Create a mood for the festive season with your own photography, just follow our handy tips for your food and environment pictures.
Festive rooms and exteriors
- Consider using the available light in your room (so no flash), fixing your camera to a tripod or still surface so not to get camera shake. By using the tripod it’s easier to compose your shot and the exposure can be controlled.
- Exposing for a more ‘warmer feel’ to your room which includes Christmas bulbs/ candles / decorations etc it maybe best shot in the evening / at dusk, so not getting too much bright daylight through the windows.
- Exposing for a more ‘cooler feel’ to your room, still including your Christmas decorations etc may mean shooting during the daylight hours with your main warm room lighting switched oﬀ (so all room only lit by daylight lighting only, except the decorations)
- Mix closeup detail shots with the overall room shot room. Find a nice cosy corner and just photograph a Christmas tree branch with decorations on close up for example or the Christmas menu (maybe with a fire lit in the backdrop).
- Trust your manual setting on the camera (Use a higher ISO setting on your camera ISO 800 for example, but not too high as the quality of the image will be reduced, f number can be low if a wide lens eg f5.6 and if on a tripod you can shoot below a 60th of a second shutter speed avoiding camera shake).
- Outside shots again maybe better in the evening / at dusk with all your interior lighting switched on across the building (lighting decorations placed in windows etc) Tripod again would help for longer exposures that will not have camera shake. Of course, if it snows take pictures – will look great next year if it’s too late to use this year!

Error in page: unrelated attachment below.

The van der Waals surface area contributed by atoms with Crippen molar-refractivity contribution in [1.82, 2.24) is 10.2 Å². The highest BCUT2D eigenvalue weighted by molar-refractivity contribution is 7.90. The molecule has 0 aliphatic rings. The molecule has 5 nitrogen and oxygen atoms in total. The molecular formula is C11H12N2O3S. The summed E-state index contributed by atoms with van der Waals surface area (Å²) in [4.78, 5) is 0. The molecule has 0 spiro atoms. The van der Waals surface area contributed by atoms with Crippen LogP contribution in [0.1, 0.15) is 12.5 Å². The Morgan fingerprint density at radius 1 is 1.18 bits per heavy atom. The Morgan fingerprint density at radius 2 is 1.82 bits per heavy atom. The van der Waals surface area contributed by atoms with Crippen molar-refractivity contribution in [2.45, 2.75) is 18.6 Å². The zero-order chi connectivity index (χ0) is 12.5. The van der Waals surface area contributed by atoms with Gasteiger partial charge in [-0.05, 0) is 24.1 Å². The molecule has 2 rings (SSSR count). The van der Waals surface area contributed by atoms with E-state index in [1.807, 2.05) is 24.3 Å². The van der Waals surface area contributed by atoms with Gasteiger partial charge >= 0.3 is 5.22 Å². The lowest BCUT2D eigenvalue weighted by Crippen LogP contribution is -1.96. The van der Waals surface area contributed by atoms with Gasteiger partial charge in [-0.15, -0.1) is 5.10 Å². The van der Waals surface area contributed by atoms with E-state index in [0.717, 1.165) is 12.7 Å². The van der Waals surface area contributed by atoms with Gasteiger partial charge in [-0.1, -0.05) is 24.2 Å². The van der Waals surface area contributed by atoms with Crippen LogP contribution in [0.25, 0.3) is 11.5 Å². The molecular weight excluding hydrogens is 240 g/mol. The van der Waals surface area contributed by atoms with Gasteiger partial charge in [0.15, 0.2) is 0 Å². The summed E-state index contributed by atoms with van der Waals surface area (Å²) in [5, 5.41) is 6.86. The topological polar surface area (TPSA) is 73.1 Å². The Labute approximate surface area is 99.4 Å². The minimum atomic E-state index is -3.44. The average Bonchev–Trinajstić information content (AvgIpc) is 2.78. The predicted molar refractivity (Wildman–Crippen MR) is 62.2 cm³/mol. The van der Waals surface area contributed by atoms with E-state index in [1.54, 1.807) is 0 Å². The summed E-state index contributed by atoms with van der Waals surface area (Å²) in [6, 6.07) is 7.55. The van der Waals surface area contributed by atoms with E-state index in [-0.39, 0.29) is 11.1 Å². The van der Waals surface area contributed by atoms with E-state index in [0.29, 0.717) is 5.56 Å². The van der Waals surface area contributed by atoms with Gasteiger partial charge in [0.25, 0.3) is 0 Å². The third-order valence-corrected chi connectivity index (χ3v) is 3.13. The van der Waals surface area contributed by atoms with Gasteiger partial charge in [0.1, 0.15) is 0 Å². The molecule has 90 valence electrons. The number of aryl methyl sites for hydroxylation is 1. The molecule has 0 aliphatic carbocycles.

Your Christmas menu
- When photographing your food and drink for the festive season we recommend using a tripod for composure assistance and exposure control.
- With food, find a window for your natural lighting (and use a large white card/sheet to bounce light back into the food (note – turn oﬀ any warm overhead room lighting as this will discolour the food).
- Your ‘on camera’ flash will not be good enough so just use the natural daylight. (unless you have an ‘oﬀ camera’ flash – if so, use it like a window on one side and bounce light back in with white material)
- If there is Christmas lighting in the room keep them switched on and experiment with diﬀerent exposures. Candles on the tables often works well or a fireplace lit behind.
- Drinks can be treated diﬀerently – festive cocktails etc, bar top shots with festive decorations/ lighting blurred behind creating that sparkle (to get a blurred backdrop use a longer lens, say 80mm and above, with a short focus/depth of field, eg f4 setting). This blur application works well for bottles of wine on a table in front of fire and again blurred backdrop of Christmas tree/ decorations.
Kindly contributed by: Hylton Photography, advertising and commercial photographer studio based in Yorkshire. Providing imagery for local, national and international clients. www.hyltonphotography.co.uk